Their actions did not seem to be motivated by ethnic tension, like much of the violence that has killed more than 800 people in Kenya since a flawed election in December.

It was much simpler than that.

Give us money,” demanded one young man who stood defiantly in the road with a bow in his hands and a quiver of poisoned arrows on his back.

On other fronts, there were signs of progress. The government and the opposition, who had been blaming each other for Kenya’s rapid plunge, signed a peace plan for the first time on Friday night to help defuse tensions and bring an end to the violence.

And despite fears that Kenya would explode again after a second opposition lawmaker was gunned down on Thursday, there were no reports of mass revenge killings. The volatile slums ringing Nairobi, the capital, seemed to be quiet.

Ban Ki-moon, the secretary general of the United Nations, visited Kenya on Friday and said he was “encouraged by the constructive spirit that has prevailed throughout my discussions so far,” though he said he was still very concerned about the unrest.

“It has led to an intolerable level of deaths, destruction, displacement and suffering,” he said. “It has to stop.”

To help stem the violence, the agreement reached on Friday outlined specific steps to build peace, including refraining from provocative statements, holding joint meetings to promote stability and disbanding militias.

But it was unclear how the plan would address the thornier fact that both sides still claim to have won the election. There is also a question at this point about how well Kenyans are following their leaders.

Far from the political negotiations, Kenya’s countryside seems to be settling into a bizarre state of lawlessness, uncharacteristic of this country and more reminiscent of the checkpoint culture in Somalia or Darfur, in Sudan.

Roadblocks have been a problem since the elections, with angry mobs demanding to see the identification cards of passers-by to determine their ethnic identities. Such clashes led to the deaths of several people a few weeks ago.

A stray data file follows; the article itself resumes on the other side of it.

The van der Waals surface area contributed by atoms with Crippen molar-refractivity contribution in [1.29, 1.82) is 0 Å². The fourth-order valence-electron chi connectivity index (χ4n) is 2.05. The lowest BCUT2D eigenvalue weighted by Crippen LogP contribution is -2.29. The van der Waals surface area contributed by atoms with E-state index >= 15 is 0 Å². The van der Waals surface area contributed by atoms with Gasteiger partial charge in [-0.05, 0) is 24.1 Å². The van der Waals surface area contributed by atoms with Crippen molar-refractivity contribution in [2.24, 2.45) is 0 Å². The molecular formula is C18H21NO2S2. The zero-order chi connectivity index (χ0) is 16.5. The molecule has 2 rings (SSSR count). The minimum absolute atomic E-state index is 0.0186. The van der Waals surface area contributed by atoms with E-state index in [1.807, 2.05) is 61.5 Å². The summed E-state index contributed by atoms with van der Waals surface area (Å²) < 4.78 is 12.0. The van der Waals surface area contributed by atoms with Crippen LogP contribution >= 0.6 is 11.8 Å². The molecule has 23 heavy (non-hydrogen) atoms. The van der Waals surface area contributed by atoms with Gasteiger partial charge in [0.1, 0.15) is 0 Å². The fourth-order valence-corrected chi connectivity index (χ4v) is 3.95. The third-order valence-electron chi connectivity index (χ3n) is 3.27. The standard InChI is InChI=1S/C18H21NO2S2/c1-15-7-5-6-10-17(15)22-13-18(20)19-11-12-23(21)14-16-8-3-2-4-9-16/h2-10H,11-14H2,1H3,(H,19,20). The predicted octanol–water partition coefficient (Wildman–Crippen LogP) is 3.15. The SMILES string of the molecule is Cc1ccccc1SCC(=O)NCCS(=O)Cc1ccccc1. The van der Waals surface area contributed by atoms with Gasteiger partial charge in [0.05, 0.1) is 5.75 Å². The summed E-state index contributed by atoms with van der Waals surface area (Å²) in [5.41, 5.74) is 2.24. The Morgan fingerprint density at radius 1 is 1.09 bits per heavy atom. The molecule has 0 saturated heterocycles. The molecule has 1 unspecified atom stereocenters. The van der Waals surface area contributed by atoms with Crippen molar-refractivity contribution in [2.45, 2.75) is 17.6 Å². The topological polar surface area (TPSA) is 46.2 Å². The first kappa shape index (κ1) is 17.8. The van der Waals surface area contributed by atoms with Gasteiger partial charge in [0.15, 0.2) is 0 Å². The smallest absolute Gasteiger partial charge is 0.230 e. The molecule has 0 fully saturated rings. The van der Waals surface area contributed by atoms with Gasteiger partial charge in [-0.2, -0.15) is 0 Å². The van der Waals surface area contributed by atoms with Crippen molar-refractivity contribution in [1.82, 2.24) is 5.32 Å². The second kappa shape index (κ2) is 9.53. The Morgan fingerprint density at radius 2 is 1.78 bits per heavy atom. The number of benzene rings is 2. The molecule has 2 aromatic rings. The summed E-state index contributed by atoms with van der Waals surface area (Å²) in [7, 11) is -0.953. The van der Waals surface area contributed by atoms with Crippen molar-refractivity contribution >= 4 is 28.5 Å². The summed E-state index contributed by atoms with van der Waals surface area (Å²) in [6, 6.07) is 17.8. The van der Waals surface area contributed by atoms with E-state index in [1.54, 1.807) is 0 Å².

But now a different kind of roadblock seems to be taking root, one based more on opportunism than on politics. After one young man extracted a toll of sorts, he quickly examined the bill and stuffed it into his pocket. In case there were any questions, another armed teenager stood nearby, wearing fatigues and a jaunty skipper’s hat.

Kenya’s troubles started in late December when President Mwai Kibaki was declared the winner of an election that outside observers called deeply flawed. Raila Odinga, the top opposition leader, who narrowly lost, said the government had rigged the election, and some Western observers agree.

Many people here tend to vote along ethnic lines, and this election, perhaps more than any other in Kenya’s history, polarized the country.

Mr. Kibaki is Kikuyu and Mr. Odinga is Luo, two of the bigger ethnic groups, and in the mayhem that erupted after the disputed vote, members of ethnic groups that backed Mr. Odinga slaughtered hundreds of Kikuyus and drove them off their land. Kikuyus eventually took their revenge, killing Luos and others.

Throughout all this, Mr. Kibaki has mostly kept quiet, leaving the opposition-bashing to his inner circle of advisers. But on Friday he accused opposition leaders of instigating “a campaign of civil unrest and violence,” a statement that seemed to go against the spirit of the peace agreement.

“There is overwhelming evidence to indicate that the violence was premeditated, and systematically directed at particular communities,” Mr. Kibaki said while attending a summit meeting of African leaders in Addis Ababa, Ethiopia.

In Kericho, a stunningly fertile area where much of Kenya’s tea is grown, young men rampaged across the hillsides on Friday, looting and burning dozens of homes. They said they were avenging the death of their representative in Parliament, David Kimutai Too, who was killed Thursday by a policeman.

Police officials quickly announced that Mr. Too’s death was a “crime of passion,” saying a policeman shot his girlfriend and Mr. Too for seeing each other behind his back.

But many opposition supporters reject that, especially because another opposition lawmaker was gunned down on Tuesday in suspicious circumstances. Many of the men burning homes in Kericho were Kalenjin, the ethnic group of Mr. Too, and the houses crackling in flames belonged to Kikuyus.

Kenya’s security forces are struggling to contain this. On Friday a police squad dismantled roadblocks along the Eldoret-Kericho road, sending the young men with the bows and arrows scattering into the tea bushes.

The police arrested several suspects looting a burned truck that had been hauling fish. Hundreds of pounds of partly seared fish were spilled across the road.

“Look at this,” said Joseph Mele, a police commander. “We are destroying our own economy.”
But then Mr. Mele brightened.

“Don’t worry — we’ll get a handle on this. Tell the tourists to come back,” he said, referring to the exodus of safarigoers who have left Kenya because of the turmoil. “We’ll protect them.”

Reuben Kyama contributed reporting from Nairobi, Kenya, and Kennedy Abwao from Addis Ababa, Ethiopia.

Full story from NY Times